More Evidence that the “Junk” DNA Argument is Junk
“Vestigial” organs are parts of the human body that, in many cases, were once thought by many evolutionists to be virtually useless leftovers from previous species in the human evolutionary ancestry that have yet to be eliminated from the body.1 In 1895, German anatomist Robert Wiedersheim made a list of 86 organs that he considered “wholly” or at least “in part functionless,”2 which have subsequently been shown to be useful as more study has been conducted on those organs over the decades. The Theory of Evolution predicts that such vestigial organs should exist, and yet not one organ has been found on the human body that does not have a legitimate function, effectively falsifying evolution. Vestigial organs are still listed among the alleged evidences for evolution in most textbooks, even though the examples given (e.g., wisdom teeth, the tonsils, the coccyx, the appendix, the parathyroid, hair, and the male nipple) have, long ago, been shown to be useful components of the human body.
Some have, thankfully, given up on the vestigial organ argument but, unfortunately, have “updated” it with a more “modern” version: the vestigial gene argument. As evolutionary geneticist of the University of Chicago Jerry Coyne explained,
[W]hen a trait is no longer used, or becomes reduced, the genes that make it don’t instantly disappear from the genome: Evolution stops their action by inactivating them, not snipping them out of the DNA. From this we can make a prediction. We expect to find, in the genomes of many species, silenced, or “dead,” genes: genes that once were useful but are no longer intact or expressed. In other words, there should be vestigial genes.3
He, and many others, believe that is exactly what we see in the human genome: vestigial genes, “pseudogenes,” or “Junk DNA.” Creationists argue that all DNA serves a purpose (even if we do not yet fully understand it), having been created by God. The only exceptions would, perhaps, be in those rare cases where genetic entropy or mutations have, over the centuries, harmed the original DNA as God designed it, affecting its function.4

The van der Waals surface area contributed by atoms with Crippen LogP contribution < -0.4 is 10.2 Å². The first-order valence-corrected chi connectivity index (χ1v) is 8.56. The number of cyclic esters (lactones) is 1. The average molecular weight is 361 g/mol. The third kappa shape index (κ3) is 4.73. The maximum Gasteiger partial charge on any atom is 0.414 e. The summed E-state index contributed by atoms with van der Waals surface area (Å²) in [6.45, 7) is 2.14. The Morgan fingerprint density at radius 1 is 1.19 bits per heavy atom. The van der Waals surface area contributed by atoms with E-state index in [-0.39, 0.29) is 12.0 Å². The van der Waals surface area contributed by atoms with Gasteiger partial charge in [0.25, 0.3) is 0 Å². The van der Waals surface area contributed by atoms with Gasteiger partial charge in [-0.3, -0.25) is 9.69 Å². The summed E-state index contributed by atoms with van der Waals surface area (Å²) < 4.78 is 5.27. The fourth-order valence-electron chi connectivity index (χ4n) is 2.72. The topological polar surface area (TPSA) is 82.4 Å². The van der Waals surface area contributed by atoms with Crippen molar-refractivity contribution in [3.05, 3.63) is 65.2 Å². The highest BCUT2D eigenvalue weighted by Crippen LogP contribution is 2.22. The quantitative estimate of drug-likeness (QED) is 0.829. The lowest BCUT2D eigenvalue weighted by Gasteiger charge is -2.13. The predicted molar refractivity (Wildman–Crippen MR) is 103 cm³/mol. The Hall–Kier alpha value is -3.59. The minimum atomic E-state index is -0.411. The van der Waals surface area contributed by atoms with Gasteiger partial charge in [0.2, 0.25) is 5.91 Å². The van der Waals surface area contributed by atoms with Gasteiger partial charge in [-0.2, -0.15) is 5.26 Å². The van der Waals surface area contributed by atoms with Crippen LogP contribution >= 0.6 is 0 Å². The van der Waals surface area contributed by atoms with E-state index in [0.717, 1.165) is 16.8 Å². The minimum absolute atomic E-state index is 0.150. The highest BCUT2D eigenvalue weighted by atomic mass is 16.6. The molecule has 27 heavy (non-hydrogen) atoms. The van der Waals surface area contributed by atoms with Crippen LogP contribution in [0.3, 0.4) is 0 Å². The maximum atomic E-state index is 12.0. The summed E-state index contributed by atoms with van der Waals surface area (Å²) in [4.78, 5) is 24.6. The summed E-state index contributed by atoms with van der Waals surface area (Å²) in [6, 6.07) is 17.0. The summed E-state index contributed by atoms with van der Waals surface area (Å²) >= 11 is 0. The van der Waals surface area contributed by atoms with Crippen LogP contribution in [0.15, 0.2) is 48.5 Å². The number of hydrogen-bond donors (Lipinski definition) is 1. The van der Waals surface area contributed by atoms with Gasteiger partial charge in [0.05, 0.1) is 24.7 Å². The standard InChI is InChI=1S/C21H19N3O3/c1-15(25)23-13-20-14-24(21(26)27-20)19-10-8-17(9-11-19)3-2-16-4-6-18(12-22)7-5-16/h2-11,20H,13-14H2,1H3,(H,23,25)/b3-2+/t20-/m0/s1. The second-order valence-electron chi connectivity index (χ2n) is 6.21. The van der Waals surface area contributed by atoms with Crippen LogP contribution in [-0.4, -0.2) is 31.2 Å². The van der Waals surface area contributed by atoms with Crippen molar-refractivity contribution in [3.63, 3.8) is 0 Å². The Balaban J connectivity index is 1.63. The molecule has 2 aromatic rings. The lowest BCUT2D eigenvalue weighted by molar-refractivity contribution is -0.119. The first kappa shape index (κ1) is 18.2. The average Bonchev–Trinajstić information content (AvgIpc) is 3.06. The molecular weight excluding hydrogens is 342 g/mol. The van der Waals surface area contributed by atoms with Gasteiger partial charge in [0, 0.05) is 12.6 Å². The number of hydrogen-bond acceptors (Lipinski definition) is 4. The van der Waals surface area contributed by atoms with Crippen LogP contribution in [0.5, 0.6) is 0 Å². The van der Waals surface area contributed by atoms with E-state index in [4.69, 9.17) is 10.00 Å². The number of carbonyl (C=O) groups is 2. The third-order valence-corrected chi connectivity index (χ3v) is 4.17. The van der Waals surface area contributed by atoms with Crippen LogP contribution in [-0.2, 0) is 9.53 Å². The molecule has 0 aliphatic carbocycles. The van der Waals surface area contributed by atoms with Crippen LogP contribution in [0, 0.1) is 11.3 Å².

Don’t miss an important point in Coyne’s statement: according to Coyne, evolution would “predict” that junk DNA exists. In a scientific context, a “prediction” is a technical term. When a scientific theory is developed, if it is a legitimate scientific theory, it should have the ability to make predictions that can be verified or falsified upon further study (i.e., “If theory X is true, then we will find Y.”). If the predictions are verified, it does not necessarily “prove” the theory. Instead, it gathers support for the theory and shows it to have greater “explanatory power”—the ability to explain more evidence. While verified predictions do not necessarily prove a theory, if the predictions are found to be false upon examination of the evidence, the theory is falsified (at least, that version of the theory).5 Unfortunately for evolutionists, as with vestigial organs, as scientists further examine the human genome, they are discovering that evolutionists, once again, have been too rash in claiming they have found evidence for evolution. A growing arsenal of evidence is overwhelmingly falsifying an evolutionary prediction.
Jonathan Wells is a molecular and cell biologist of the Center for Science and Culture at the Discovery Institute in Seattle. In his 2011 book, The Myth of Junk DNA, he cites several prominent evolutionists who use the “Junk DNA” argument. He responded:
The arguments by Dawkins, Miller, Shermer, Collins, Kitcher, Coyne and Avise rest on the premise that most non-protein-coding DNA is junk, without any significant biological function. Yet a virtual flood of recent evidence shows that they are mistaken: Much of the DNA they claim to be “junk” actually performs important functions in living cells. The following chapters cite hundreds of scientific articles…that testify to those functions—and those articles are only a small sample of a large and growing body of literature on the subject.6
The evidence against the Junk DNA argument was already growing by leaps and bounds years ago and has continued over the decade since.7